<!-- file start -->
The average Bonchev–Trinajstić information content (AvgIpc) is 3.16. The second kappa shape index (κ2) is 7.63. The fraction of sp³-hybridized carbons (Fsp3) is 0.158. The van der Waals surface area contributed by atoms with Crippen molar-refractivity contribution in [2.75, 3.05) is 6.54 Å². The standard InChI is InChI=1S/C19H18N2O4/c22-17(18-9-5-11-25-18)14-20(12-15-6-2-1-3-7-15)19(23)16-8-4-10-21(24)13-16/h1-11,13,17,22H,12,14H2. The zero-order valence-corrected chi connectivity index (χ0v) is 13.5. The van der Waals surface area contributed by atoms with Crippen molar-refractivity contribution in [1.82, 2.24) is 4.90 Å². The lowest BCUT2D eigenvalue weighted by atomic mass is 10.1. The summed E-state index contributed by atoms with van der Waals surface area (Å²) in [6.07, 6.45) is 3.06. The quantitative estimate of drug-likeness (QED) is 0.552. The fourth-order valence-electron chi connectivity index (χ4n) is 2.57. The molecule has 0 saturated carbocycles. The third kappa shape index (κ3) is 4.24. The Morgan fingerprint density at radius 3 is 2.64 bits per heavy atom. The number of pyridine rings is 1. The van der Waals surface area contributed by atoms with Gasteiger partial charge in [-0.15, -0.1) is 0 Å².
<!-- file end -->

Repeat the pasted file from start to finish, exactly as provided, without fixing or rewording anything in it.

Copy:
The average Bonchev–Trinajstić information content (AvgIpc) is 3.16. The second kappa shape index (κ2) is 7.63. The fraction of sp³-hybridized carbons (Fsp3) is 0.158. The van der Waals surface area contributed by atoms with Crippen molar-refractivity contribution in [2.75, 3.05) is 6.54 Å². The standard InChI is InChI=1S/C19H18N2O4/c22-17(18-9-5-11-25-18)14-20(12-15-6-2-1-3-7-15)19(23)16-8-4-10-21(24)13-16/h1-11,13,17,22H,12,14H2. The zero-order valence-corrected chi connectivity index (χ0v) is 13.5. The van der Waals surface area contributed by atoms with Crippen molar-refractivity contribution in [1.82, 2.24) is 4.90 Å². The lowest BCUT2D eigenvalue weighted by atomic mass is 10.1. The summed E-state index contributed by atoms with van der Waals surface area (Å²) in [6.07, 6.45) is 3.06. The quantitative estimate of drug-likeness (QED) is 0.552. The fourth-order valence-electron chi connectivity index (χ4n) is 2.57. The molecule has 0 saturated carbocycles. The third kappa shape index (κ3) is 4.24. The Morgan fingerprint density at radius 3 is 2.64 bits per heavy atom. The number of pyridine rings is 1. The van der Waals surface area contributed by atoms with Gasteiger partial charge in [-0.15, -0.1) is 0 Å².